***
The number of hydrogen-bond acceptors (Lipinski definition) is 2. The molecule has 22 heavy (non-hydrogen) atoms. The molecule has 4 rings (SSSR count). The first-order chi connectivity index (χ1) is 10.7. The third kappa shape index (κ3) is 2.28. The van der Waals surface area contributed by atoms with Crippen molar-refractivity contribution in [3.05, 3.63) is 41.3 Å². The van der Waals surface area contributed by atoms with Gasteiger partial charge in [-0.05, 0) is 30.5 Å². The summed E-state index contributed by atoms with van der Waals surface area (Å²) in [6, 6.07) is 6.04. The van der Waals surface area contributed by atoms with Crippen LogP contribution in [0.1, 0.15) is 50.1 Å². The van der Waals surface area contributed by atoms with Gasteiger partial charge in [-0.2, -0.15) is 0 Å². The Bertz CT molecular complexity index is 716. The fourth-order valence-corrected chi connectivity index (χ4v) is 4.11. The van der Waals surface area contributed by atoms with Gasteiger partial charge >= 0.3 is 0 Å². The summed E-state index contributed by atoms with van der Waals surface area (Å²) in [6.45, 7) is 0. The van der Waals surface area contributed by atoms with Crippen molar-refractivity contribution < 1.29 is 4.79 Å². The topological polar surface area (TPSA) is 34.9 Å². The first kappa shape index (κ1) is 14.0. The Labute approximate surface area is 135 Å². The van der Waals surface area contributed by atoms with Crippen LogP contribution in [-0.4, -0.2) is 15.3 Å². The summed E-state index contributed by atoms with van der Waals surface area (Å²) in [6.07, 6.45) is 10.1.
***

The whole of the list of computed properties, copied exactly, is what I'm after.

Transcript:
The number of hydrogen-bond acceptors (Lipinski definition) is 2. The molecule has 22 heavy (non-hydrogen) atoms. The molecule has 4 rings (SSSR count). The first-order chi connectivity index (χ1) is 10.7. The third kappa shape index (κ3) is 2.28. The van der Waals surface area contributed by atoms with Crippen molar-refractivity contribution in [3.05, 3.63) is 41.3 Å². The van der Waals surface area contributed by atoms with Gasteiger partial charge in [-0.05, 0) is 30.5 Å². The summed E-state index contributed by atoms with van der Waals surface area (Å²) in [6, 6.07) is 6.04. The van der Waals surface area contributed by atoms with Crippen LogP contribution in [0.1, 0.15) is 50.1 Å². The van der Waals surface area contributed by atoms with Gasteiger partial charge in [-0.2, -0.15) is 0 Å². The Bertz CT molecular complexity index is 716. The fourth-order valence-corrected chi connectivity index (χ4v) is 4.11. The van der Waals surface area contributed by atoms with Gasteiger partial charge >= 0.3 is 0 Å². The summed E-state index contributed by atoms with van der Waals surface area (Å²) in [6.45, 7) is 0. The van der Waals surface area contributed by atoms with Crippen molar-refractivity contribution < 1.29 is 4.79 Å². The topological polar surface area (TPSA) is 34.9 Å². The first kappa shape index (κ1) is 14.0. The Labute approximate surface area is 135 Å². The van der Waals surface area contributed by atoms with Crippen LogP contribution in [-0.4, -0.2) is 15.3 Å². The summed E-state index contributed by atoms with van der Waals surface area (Å²) in [6.07, 6.45) is 10.1.